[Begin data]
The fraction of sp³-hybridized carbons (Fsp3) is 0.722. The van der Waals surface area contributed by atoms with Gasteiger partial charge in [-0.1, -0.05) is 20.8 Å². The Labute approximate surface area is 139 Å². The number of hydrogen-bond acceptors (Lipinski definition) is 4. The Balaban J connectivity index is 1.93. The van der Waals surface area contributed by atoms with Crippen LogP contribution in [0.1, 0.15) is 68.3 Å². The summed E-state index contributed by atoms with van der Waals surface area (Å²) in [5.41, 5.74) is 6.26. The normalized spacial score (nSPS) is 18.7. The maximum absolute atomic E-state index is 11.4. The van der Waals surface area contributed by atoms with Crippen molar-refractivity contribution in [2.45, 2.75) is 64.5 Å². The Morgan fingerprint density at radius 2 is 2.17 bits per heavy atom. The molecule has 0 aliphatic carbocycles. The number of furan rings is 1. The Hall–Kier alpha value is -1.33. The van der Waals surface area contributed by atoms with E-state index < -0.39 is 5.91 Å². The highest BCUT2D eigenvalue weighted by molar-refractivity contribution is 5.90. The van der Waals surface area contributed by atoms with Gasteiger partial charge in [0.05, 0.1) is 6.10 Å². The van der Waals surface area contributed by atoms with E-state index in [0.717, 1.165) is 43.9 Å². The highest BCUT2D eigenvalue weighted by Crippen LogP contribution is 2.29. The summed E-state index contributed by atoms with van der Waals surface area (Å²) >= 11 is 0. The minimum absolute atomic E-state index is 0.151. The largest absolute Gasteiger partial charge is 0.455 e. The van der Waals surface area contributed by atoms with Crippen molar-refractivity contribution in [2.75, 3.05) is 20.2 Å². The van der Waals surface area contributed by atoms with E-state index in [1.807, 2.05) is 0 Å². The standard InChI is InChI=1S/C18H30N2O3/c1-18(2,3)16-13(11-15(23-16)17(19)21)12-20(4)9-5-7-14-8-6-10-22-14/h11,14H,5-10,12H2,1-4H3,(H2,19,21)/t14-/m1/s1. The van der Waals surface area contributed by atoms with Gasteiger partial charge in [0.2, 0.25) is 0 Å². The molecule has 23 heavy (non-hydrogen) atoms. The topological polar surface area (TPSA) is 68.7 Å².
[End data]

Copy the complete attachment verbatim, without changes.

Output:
The fraction of sp³-hybridized carbons (Fsp3) is 0.722. The van der Waals surface area contributed by atoms with Gasteiger partial charge in [-0.1, -0.05) is 20.8 Å². The Labute approximate surface area is 139 Å². The number of hydrogen-bond acceptors (Lipinski definition) is 4. The Balaban J connectivity index is 1.93. The van der Waals surface area contributed by atoms with Crippen LogP contribution in [0.1, 0.15) is 68.3 Å². The summed E-state index contributed by atoms with van der Waals surface area (Å²) in [5.41, 5.74) is 6.26. The normalized spacial score (nSPS) is 18.7. The maximum absolute atomic E-state index is 11.4. The van der Waals surface area contributed by atoms with Crippen molar-refractivity contribution in [2.45, 2.75) is 64.5 Å². The Morgan fingerprint density at radius 2 is 2.17 bits per heavy atom. The molecule has 0 aliphatic carbocycles. The number of furan rings is 1. The Hall–Kier alpha value is -1.33. The van der Waals surface area contributed by atoms with E-state index < -0.39 is 5.91 Å². The highest BCUT2D eigenvalue weighted by molar-refractivity contribution is 5.90. The van der Waals surface area contributed by atoms with Gasteiger partial charge in [0.05, 0.1) is 6.10 Å². The van der Waals surface area contributed by atoms with E-state index in [0.717, 1.165) is 43.9 Å². The highest BCUT2D eigenvalue weighted by Crippen LogP contribution is 2.29. The summed E-state index contributed by atoms with van der Waals surface area (Å²) >= 11 is 0. The minimum absolute atomic E-state index is 0.151. The largest absolute Gasteiger partial charge is 0.455 e. The van der Waals surface area contributed by atoms with Crippen molar-refractivity contribution in [2.75, 3.05) is 20.2 Å². The van der Waals surface area contributed by atoms with E-state index in [1.807, 2.05) is 0 Å². The standard InChI is InChI=1S/C18H30N2O3/c1-18(2,3)16-13(11-15(23-16)17(19)21)12-20(4)9-5-7-14-8-6-10-22-14/h11,14H,5-10,12H2,1-4H3,(H2,19,21)/t14-/m1/s1. The van der Waals surface area contributed by atoms with Gasteiger partial charge in [0.2, 0.25) is 0 Å². The molecule has 23 heavy (non-hydrogen) atoms. The topological polar surface area (TPSA) is 68.7 Å².